Here are the hands:
http://www.pokerhand.org/?33820633-barreling with garbage on $5/10 NL
This is an interesting hand.  I am in the cutoff (right before the button).  The action opens to a raise under-the-gun raise (a very strong raise) and it folds around to me.  I have 5c5h and I opt to call and set-mine.  I have position and this is an easy call with any pair.  Everyone folds (table has been tight, unusual fir these stakes) and the flop comes 10,10,8 rainbow.  Opponent is first to act and fires a $61 bet into $85 pot.  That is a typical continuation bet, on that flop he will fire with any two cards, especially at the mid-high stakes.  Knowing this, I put him on 22-99 and some A high suited hands and maybe down to 10,9s.  He is a good player and he is also aggressive.  He raises 17% of all hands and that is high, therefore his range is somewhat large.  This means there is no way he hit this flop and I have position (the most impt thing in poker).  I decided to float him and call.  I am playing his cards and betting style, not mine.

Turn:
Turn comes 6, so the board is 8,10,10,6 rainbow.  He checks, as I expected.  He must be concerned, because my call looks very strong.  That brings up another point.  I could have raised the flop on his $61 bet.  But, on that board it looks very suspicious.  If he calls my raise, say to $169, I cannot put any more money in the pot and basically loose no matter what to a good player and that’s a huge loss.  So he checks the turn and I bet big $155 into a $205 pot.  That is a large, it means business bet.  He calls, which makes my heart sink (love online poker). BTW, if he bets out on the turn, I fold nearly all of the time.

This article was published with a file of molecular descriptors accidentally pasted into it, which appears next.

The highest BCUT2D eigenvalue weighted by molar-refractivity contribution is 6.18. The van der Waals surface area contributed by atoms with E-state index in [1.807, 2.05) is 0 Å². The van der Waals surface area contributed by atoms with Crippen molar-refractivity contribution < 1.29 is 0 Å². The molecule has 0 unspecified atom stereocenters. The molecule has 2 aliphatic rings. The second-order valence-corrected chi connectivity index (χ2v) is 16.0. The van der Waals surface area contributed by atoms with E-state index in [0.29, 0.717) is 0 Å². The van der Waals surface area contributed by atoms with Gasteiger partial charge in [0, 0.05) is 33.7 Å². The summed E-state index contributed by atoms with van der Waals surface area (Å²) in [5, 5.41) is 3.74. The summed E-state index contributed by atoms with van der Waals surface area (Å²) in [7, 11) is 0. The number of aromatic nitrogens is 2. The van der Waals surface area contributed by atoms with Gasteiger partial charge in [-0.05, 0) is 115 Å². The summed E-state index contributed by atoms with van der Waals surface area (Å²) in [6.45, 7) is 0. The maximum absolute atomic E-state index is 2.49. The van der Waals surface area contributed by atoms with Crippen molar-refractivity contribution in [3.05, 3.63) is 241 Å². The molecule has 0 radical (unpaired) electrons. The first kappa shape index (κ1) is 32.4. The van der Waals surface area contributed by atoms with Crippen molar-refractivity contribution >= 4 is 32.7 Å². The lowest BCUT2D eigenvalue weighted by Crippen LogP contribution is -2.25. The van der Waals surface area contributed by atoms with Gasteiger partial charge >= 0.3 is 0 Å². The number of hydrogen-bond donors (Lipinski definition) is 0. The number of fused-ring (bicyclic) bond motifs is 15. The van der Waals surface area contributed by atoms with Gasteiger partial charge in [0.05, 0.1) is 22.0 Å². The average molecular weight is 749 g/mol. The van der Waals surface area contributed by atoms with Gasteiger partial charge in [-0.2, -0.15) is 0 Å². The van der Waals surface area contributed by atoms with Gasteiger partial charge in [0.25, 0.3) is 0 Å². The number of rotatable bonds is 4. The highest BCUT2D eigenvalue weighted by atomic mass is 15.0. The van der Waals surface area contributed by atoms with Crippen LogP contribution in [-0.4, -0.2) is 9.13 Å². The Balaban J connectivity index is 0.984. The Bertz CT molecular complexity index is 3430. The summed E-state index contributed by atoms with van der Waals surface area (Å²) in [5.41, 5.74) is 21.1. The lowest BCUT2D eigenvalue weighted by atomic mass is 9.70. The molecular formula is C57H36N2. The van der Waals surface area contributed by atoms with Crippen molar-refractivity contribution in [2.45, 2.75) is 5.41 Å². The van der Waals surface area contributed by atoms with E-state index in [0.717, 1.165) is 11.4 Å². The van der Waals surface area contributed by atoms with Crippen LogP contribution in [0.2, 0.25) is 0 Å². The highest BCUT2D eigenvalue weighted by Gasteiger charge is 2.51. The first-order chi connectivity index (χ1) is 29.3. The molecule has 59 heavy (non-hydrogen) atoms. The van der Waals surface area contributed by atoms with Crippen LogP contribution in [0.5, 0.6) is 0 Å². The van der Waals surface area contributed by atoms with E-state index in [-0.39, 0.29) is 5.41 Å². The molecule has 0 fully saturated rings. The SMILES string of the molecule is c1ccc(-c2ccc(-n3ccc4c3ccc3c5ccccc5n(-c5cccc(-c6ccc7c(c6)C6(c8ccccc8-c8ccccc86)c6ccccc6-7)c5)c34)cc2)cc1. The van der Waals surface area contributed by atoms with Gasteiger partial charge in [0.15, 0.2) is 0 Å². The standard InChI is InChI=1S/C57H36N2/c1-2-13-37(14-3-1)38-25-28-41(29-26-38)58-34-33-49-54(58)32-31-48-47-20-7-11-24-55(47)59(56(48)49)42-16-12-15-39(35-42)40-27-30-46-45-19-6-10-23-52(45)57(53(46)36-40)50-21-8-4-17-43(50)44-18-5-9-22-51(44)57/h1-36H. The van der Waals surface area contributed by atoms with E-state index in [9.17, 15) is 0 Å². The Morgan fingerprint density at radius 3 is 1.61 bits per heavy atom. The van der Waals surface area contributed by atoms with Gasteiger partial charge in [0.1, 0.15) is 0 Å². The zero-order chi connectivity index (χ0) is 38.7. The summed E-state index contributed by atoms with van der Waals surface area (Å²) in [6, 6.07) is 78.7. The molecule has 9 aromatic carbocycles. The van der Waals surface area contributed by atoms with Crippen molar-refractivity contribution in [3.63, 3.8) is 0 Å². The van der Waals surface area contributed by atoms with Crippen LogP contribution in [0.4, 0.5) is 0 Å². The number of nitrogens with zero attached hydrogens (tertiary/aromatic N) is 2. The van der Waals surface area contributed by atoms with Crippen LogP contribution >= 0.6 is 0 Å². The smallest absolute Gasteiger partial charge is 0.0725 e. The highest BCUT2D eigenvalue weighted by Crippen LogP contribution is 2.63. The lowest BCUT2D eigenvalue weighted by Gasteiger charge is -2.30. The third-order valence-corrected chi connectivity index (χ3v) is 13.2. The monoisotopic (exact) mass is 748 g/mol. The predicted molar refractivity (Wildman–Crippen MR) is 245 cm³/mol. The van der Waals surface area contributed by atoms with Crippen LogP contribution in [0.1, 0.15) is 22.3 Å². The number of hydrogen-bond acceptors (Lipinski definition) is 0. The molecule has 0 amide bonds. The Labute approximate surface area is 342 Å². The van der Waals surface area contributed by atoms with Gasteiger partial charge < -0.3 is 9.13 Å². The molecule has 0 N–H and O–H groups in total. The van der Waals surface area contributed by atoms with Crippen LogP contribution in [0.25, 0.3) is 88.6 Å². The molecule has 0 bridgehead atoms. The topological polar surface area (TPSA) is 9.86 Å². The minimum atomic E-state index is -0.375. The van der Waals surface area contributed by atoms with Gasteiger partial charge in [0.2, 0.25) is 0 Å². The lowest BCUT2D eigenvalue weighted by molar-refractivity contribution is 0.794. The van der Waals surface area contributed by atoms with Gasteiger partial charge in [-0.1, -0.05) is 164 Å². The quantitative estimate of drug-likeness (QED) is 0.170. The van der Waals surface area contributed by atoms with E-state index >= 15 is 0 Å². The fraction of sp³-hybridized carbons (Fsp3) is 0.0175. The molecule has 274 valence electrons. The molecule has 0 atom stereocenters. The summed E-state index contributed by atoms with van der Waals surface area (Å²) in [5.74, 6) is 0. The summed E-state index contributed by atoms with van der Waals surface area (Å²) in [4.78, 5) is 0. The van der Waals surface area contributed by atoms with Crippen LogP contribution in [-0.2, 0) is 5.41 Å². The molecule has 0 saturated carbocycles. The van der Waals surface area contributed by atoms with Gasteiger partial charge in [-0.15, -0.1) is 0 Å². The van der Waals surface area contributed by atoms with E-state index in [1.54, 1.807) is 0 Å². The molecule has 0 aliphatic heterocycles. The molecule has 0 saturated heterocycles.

River:
The river is a 6 and the board = 8,10,10,6,6 – lol.   My hand (5,5) is dead, I can only play the board.  He checks again.  I think about it and because he checked the turn, a huge sign of weakness after he raised pre-flop.  That is an 80-90% obvious sign that he will not call a big river bet, even after check-calling the turn.  I believe he wants me to check down the river and his Ax or pair of 77s can show down.  I opt to fire a third bullet betting $380 into $520 pot.  That looks very strong to a good player.  If I bet $450 or overbet $575 he would call with A high in a lot of cases or like 77,99,JJ.  My bet screams that I have a 10 and was betting for value the whole time.  He thought about it (as I was kicking myself for loosing $600 on one hand with garbage) and he folded, giving me the pot.  I think I played it correctly, although I could have also folded to his flop bet.